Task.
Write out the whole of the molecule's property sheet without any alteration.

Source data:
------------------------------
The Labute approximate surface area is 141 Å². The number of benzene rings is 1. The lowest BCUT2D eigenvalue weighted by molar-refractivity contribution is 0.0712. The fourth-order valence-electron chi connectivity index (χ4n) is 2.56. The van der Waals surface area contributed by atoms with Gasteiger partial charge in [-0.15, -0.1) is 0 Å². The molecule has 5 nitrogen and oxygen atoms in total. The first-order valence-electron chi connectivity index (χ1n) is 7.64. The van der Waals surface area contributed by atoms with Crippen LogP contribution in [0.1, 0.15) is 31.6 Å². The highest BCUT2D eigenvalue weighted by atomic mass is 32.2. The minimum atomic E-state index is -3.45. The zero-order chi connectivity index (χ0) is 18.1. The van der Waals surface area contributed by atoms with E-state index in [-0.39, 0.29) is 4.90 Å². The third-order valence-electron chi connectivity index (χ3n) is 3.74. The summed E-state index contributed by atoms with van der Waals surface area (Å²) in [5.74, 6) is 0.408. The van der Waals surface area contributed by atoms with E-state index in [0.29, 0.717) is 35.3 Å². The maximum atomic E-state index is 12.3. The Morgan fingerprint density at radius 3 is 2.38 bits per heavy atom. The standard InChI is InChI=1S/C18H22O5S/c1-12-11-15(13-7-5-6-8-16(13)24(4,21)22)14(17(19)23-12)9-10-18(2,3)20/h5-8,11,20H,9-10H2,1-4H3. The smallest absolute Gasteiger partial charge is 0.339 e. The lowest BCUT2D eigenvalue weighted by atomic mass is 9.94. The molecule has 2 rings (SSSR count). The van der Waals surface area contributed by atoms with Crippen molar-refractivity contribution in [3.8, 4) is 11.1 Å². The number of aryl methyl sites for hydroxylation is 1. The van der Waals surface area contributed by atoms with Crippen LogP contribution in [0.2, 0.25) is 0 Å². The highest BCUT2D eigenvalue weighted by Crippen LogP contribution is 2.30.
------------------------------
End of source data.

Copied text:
The Labute approximate surface area is 141 Å². The number of benzene rings is 1. The lowest BCUT2D eigenvalue weighted by molar-refractivity contribution is 0.0712. The fourth-order valence-electron chi connectivity index (χ4n) is 2.56. The van der Waals surface area contributed by atoms with Gasteiger partial charge in [-0.15, -0.1) is 0 Å². The molecule has 5 nitrogen and oxygen atoms in total. The first-order valence-electron chi connectivity index (χ1n) is 7.64. The van der Waals surface area contributed by atoms with Crippen LogP contribution in [0.1, 0.15) is 31.6 Å². The highest BCUT2D eigenvalue weighted by atomic mass is 32.2. The minimum atomic E-state index is -3.45. The zero-order chi connectivity index (χ0) is 18.1. The van der Waals surface area contributed by atoms with E-state index in [-0.39, 0.29) is 4.90 Å². The third-order valence-electron chi connectivity index (χ3n) is 3.74. The summed E-state index contributed by atoms with van der Waals surface area (Å²) in [5.74, 6) is 0.408. The van der Waals surface area contributed by atoms with E-state index in [0.29, 0.717) is 35.3 Å². The maximum atomic E-state index is 12.3. The Morgan fingerprint density at radius 3 is 2.38 bits per heavy atom. The standard InChI is InChI=1S/C18H22O5S/c1-12-11-15(13-7-5-6-8-16(13)24(4,21)22)14(17(19)23-12)9-10-18(2,3)20/h5-8,11,20H,9-10H2,1-4H3. The smallest absolute Gasteiger partial charge is 0.339 e. The lowest BCUT2D eigenvalue weighted by atomic mass is 9.94. The molecule has 2 rings (SSSR count). The van der Waals surface area contributed by atoms with Crippen molar-refractivity contribution in [3.8, 4) is 11.1 Å². The number of aryl methyl sites for hydroxylation is 1. The van der Waals surface area contributed by atoms with Crippen LogP contribution in [0.2, 0.25) is 0 Å². The highest BCUT2D eigenvalue weighted by Crippen LogP contribution is 2.30.